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As Macbeth makes his way to Duncan's chamber in Act 2 Scene 1 of Macbeth, he feels anxious about going through with the murder. He imagines that he sees a dagger, and he knows that the image is simply a hallucination caused by his own fear, guilt, desire, and ambition. He says that the dagger is a result of his "heat oppressed brain," and here the audience understands that Macbeth is experiencing extreme anxiety. He is still a bit unsure of whether or not he should actually go through with the murder, and he considers that if he allows Duncan to live, then his dreams of becoming the king will not come true. When he hears the bell that has been rung by Lady Macbeth, he puts his fears and doubts aside and goes ahead with the murder.
In Act 2, Scene 1, Macbeth displays signs of his guilt-ridden conscience when he seems to observe a dagger which hovers in front of him. The vision of the invisible dagger is the result of his fears and doubts regarding his plan to murder his relative and his king, Duncan. Although he must murder Duncan in order to fulfill his ambition of taking the throne, he is plagued by his inner demons. He knows that killing Duncan is an act of atrocity and once done, it cannot be undone. Macbeth is aware that the dagger is the product of his guilty conscience:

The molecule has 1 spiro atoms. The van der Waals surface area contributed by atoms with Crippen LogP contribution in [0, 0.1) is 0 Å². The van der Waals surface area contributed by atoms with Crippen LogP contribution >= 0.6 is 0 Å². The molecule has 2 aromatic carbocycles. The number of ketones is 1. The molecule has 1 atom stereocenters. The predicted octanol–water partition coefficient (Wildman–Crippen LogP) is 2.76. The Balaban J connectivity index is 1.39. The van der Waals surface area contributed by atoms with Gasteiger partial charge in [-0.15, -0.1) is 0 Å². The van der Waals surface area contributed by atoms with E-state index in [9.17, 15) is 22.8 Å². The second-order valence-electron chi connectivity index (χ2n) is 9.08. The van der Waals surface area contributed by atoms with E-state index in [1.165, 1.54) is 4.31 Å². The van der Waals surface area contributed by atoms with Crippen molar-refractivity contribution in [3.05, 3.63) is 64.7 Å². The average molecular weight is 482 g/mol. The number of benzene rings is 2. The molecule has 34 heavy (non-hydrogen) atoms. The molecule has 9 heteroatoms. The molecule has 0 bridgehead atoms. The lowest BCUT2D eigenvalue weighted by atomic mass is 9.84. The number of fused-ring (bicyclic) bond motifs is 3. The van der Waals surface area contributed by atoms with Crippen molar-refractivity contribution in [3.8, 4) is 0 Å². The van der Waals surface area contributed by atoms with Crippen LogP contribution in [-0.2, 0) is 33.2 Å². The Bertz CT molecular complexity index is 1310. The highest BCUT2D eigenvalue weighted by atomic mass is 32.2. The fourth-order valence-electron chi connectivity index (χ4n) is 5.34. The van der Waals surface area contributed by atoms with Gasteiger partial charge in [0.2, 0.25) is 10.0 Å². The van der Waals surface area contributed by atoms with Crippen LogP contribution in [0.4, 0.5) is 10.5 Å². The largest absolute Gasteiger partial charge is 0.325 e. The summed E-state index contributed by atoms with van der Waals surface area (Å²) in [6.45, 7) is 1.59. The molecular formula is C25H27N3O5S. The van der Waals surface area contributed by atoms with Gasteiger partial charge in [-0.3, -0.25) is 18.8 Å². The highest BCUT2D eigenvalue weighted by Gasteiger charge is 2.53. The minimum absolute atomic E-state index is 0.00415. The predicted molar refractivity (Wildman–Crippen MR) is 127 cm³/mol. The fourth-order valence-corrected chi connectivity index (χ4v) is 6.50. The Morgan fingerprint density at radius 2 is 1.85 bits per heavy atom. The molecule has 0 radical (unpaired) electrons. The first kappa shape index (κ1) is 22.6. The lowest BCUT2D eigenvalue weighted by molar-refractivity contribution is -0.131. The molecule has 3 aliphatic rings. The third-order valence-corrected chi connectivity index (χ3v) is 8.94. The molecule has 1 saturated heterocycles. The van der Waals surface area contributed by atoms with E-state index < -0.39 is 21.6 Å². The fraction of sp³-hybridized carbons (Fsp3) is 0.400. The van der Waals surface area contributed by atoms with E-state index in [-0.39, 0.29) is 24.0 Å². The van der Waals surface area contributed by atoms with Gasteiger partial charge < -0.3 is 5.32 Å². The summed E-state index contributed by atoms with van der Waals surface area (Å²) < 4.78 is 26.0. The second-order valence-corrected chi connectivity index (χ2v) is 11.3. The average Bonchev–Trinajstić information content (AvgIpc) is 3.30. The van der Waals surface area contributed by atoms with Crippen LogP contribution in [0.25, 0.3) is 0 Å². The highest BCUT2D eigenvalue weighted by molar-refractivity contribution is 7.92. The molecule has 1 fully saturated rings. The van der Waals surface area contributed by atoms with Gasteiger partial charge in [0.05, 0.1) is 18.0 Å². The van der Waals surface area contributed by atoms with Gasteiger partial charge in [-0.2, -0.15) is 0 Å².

Art thou but
A dagger of the mind, a false creation,
Proceeding from the heat-oppressed brain?
The reason why we are able to see Macbeth's inner chaos is because, at this point, he is still torn between the forces of good and the forces of evil. There is still goodness inside him. However, towards the end of the play he fully embraces evil and is devoid of humanity.
Despite this vision which puzzles Macbeth, he decides to follow through with his plan, so he murders Duncan and forfeits his soul for the sake of attaining temporal power.
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